- About: Anna Chen
- On the radio
- Arts Reviews
- The Steampunk Opium Wars
- Foot and Mouth Campaign
- RSC The Orphan of Zhao controversy
- Print Room protest: In the Depths of Dead Love chronology
- Reaching for my Gnu: poetry
- Anna Chen's Poetry
- Yellow Peril Orientalism
- Suzy Wrong Human Cannon
- Anna May Wong, Hollywood legend
- Shakedown: America's 21st Century War on China
Monday, 25 October 2010
Gauguin at the Tate review: Derek & Clive go to the pictures
I finally saw the Paul Gauguin (1848-1903) exhibition at the Tate Modern yesterday and, yep, it had more breasts than a Bernard Matthews turkey farm.
It's an interesting look at a former impressionist who predates Matisse in his use of colour and the surface plane of the canvas. Murkier than the great colourist or even Van Gogh en masse, the subject matter was also a bit more, er, limited? A tiny tad "one note', shall we say? All T & A, or, for variety, T or A. As my lovely companion observed, the arses follow you around the room.
There's a hilarious schizophrenic collision of what the gallery wants you to focus on through their high-tone wall texts, and the glaring obviousity that Gauguin was a white bourgeois having much fun with the native girls of Tahiti and the Polynesian South Seas whilst away from his Parisian home.
Overwhelmingly comprising paintings of naked and half-clad dusky women, the exhibition provides a slightly disturbing portrait of a white man immersing himself in the local "colour" and enthusiastically dipping his paintbrush at the drop of a lei. As if Gary Glitter, having spent happy times in Indo-China, produced an oeuvre of work recording the musical delights of his exploits for our delectation.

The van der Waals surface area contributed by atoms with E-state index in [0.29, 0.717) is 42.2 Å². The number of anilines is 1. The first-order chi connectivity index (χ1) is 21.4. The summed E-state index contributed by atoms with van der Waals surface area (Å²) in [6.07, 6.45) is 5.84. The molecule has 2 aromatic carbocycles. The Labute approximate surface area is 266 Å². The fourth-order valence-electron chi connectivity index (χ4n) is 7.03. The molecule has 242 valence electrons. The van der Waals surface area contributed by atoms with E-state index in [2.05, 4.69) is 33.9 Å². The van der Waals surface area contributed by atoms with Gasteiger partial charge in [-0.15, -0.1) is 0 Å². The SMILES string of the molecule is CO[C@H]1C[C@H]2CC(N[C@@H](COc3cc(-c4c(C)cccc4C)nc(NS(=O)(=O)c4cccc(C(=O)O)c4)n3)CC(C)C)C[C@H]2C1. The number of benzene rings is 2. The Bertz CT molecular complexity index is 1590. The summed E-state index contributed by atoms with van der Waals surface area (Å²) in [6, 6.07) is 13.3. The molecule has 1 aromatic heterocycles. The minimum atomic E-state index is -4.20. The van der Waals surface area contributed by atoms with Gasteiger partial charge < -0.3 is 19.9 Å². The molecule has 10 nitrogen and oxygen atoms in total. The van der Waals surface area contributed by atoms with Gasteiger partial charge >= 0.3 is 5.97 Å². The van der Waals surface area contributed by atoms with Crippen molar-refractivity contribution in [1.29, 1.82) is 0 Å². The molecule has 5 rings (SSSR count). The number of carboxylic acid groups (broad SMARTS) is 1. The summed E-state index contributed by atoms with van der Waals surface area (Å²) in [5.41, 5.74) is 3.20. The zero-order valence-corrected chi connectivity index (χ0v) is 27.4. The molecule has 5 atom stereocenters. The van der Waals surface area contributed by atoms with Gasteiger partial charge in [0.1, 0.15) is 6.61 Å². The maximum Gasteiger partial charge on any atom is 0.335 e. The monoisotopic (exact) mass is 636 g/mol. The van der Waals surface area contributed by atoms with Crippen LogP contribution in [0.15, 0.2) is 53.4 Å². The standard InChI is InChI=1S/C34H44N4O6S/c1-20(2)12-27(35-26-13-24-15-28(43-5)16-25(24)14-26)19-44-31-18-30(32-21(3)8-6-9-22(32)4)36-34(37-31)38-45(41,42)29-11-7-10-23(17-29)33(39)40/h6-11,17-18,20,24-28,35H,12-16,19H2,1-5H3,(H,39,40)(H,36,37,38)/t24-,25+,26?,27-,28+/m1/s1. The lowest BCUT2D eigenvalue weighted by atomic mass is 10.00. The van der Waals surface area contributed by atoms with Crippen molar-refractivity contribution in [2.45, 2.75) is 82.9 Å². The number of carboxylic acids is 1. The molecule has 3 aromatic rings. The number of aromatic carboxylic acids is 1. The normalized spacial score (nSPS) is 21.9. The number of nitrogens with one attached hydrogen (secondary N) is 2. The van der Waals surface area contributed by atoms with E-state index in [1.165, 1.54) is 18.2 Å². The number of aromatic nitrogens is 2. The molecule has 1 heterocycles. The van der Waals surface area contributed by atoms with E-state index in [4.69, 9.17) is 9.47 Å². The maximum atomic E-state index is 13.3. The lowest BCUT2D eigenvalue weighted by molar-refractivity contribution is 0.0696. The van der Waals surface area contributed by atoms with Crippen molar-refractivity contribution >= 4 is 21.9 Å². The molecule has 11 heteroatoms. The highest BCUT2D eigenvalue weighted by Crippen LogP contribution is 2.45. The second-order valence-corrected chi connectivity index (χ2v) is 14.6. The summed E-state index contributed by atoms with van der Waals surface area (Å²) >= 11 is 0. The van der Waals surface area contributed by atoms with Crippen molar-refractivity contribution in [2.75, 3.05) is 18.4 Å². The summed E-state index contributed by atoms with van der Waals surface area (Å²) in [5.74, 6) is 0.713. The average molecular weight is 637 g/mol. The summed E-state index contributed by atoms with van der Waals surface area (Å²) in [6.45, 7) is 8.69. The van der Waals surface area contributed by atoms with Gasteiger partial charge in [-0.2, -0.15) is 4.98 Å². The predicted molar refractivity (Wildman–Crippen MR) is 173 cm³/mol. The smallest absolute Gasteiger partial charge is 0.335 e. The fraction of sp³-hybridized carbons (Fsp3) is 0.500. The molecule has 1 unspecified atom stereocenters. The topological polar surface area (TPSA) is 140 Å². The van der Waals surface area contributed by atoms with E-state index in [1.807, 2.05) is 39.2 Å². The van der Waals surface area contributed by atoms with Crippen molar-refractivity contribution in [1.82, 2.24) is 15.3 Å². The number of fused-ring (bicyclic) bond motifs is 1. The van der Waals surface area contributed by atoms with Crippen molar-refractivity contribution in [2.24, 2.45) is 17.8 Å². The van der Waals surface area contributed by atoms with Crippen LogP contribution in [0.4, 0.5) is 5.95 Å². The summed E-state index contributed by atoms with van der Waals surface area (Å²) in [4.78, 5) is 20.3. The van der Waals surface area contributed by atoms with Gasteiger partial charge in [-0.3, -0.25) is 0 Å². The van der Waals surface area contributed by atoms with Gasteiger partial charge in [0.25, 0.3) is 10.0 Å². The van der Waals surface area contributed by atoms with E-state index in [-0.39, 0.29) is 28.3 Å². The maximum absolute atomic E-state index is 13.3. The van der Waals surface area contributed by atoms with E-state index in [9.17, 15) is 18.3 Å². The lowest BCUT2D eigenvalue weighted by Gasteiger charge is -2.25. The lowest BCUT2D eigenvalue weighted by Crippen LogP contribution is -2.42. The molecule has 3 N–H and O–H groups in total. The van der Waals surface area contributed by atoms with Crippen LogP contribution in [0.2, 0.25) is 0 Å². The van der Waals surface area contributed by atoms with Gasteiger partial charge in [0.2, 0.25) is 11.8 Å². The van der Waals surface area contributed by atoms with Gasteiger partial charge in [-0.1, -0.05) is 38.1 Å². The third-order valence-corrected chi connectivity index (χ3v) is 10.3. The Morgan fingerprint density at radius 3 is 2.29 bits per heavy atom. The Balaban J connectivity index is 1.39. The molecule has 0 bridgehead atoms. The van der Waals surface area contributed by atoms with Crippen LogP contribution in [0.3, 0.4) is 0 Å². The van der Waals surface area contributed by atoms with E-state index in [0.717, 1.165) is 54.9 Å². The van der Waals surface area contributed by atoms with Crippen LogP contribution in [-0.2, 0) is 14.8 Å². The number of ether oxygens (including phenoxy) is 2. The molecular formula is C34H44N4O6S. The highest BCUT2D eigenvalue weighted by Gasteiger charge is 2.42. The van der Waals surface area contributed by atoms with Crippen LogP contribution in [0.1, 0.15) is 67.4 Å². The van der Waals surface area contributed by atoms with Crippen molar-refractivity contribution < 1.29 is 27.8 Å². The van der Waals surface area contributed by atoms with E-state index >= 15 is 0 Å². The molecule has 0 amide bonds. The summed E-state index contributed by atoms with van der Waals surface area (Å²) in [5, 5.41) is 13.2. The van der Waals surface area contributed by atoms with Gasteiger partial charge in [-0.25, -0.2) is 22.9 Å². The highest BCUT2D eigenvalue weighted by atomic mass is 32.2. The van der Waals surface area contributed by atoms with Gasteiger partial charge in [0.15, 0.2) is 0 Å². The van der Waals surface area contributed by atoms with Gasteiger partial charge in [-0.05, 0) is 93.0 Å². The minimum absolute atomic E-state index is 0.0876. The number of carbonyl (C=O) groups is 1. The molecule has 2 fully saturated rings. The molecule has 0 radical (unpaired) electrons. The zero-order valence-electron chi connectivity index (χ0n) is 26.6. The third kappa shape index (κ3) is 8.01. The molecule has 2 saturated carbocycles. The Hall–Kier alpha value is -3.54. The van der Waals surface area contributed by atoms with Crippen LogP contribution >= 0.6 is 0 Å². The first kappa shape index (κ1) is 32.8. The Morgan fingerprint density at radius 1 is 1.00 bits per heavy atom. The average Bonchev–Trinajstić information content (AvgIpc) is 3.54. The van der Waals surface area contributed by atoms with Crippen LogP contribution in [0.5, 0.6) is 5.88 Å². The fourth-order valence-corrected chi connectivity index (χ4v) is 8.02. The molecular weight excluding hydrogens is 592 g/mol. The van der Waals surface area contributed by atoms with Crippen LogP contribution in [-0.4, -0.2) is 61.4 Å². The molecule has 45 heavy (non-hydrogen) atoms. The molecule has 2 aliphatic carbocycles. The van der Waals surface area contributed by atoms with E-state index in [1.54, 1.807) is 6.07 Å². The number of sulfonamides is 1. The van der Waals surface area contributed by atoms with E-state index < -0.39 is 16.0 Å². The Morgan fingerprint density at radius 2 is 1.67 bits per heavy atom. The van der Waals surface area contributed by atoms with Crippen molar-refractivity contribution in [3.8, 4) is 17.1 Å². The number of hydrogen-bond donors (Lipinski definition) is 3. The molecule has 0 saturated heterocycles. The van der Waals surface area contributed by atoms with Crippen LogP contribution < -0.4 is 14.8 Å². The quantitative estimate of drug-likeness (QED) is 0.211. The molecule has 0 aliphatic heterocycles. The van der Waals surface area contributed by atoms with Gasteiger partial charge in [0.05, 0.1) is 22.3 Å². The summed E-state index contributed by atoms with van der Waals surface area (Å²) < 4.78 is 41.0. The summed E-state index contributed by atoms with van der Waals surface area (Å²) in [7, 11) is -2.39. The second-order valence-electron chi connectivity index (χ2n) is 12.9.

Gauguin, the double of Alfred Molina (who played him in a recent TV biopic), sought the pagan but initially found the missionary position as the Christian missionaries got there before he did, arming the islanders against their own innocent sexuality with biblical tracts in a process some call civilising and others might think was bloody imperialist cheek. Gauguin made the reverse journey, recreating primitivist fantasies of a lost age in his art. He morphed from bourgeois banker to "savage" ... and he did it very well.
In the last room we were most gobsmacked to learn that Gauguin died of syphillis. WHAT??? Yer kiiiiddiiiing! I'd've thought him more likely to have been hit by an Acme piano dropped from a great height by Wile E. Coyote.
But here's Derek & Clive putting it far more eloquently than I ever could. (Phooey to the purists who point out that this is actually a Pete 'n' Dud routine.)
Admission: Adult £13.50.
Runs until 16 Jan. Sun-Thu 10.00-18.00. Fri & Sat 10.00-22.00. Closed 24-26 Dec.
Telephone: 020 7887 8888.